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Peloton set to debut truck platoons later this year

 Research suggests that trucks running in platoons can save between 4% and 10% in fuel depending on their position in the platoon. ( Photo: Peloton )
Research suggests that trucks running in platoons can save between 4% and 10% in fuel depending on their position in the platoon. ( Photo: Peloton )

Ready or not, truck platooning is inching closer to reality. And it offers a real chance at fuel savings.

Autonomous vehicles get all the headlines. But despite the buzz, they are at least several years away at the earliest, and perhaps even 20 or more years away from becoming commonplace on American roadways. Platoons, though, are a completely different story.

What is platooning and why are we getting so close to real-world application? Platooning reduces aerodynamic drag by closely grouping tractor-trailers together via electronic coupling. The vehicles travel at a relatively close distance to minimize drag. The first vehicle serves as the leader with each successive truck in the platoon connected and controlled autonomously by the lead truck. A driver in a trailing vehicle could pull his vehicle out of the platoon at any time and all remaining vehicles would automatically close the gap between vehicles.

Platoons have a chance to significantly cut into U.S. diesel fuel use. According to research conducted by researchers with the National Renewable Energy Laboratory (NREL), U.S. trucking contributed 7.5% of total U.S. GHG emissions in 2013 and consumed 64.9% of all energy in the freight sector.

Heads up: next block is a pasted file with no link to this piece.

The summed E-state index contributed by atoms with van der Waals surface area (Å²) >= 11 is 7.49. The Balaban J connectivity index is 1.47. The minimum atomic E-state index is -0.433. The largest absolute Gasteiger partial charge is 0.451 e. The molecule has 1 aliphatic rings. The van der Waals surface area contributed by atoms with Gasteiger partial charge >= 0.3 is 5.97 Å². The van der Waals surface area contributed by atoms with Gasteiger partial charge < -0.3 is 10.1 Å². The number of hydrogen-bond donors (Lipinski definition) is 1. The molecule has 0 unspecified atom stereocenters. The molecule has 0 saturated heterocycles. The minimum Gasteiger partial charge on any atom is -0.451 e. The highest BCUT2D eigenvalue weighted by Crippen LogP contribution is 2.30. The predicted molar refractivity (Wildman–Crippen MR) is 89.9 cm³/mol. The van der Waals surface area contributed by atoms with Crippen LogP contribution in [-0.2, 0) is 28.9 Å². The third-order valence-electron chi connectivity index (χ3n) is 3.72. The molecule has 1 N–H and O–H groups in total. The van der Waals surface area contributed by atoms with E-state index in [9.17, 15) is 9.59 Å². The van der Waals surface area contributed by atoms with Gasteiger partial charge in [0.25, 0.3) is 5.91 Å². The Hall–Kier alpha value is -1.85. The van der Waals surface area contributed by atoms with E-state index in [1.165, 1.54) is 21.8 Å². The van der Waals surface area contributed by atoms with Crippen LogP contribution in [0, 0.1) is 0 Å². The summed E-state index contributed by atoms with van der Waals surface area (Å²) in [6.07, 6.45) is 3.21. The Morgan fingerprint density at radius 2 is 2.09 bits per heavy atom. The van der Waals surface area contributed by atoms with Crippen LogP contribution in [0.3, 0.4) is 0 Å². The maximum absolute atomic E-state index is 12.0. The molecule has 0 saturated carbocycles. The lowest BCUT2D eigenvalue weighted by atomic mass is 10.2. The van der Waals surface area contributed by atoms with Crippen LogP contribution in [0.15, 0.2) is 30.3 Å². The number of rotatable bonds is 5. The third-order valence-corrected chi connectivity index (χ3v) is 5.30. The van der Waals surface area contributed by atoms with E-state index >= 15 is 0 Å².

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Brian Straight

Brian Straight covers general transportation news and leads the editorial team as Managing Editor. A journalism graduate of the University of Rhode Island, he has covered everything from a presidential election, to professional sports and Little League baseball, and for more than 10 years has covered trucking and logistics. Before joining FreightWaves, he was previously responsible for the editorial quality and production of Fleet Owner magazine and fleetowner.com. Brian lives in Connecticut with his wife and two kids and spends his time coaching his son’s baseball team, golfing with his daughter, and pursuing his never-ending quest to become a professional bowler.
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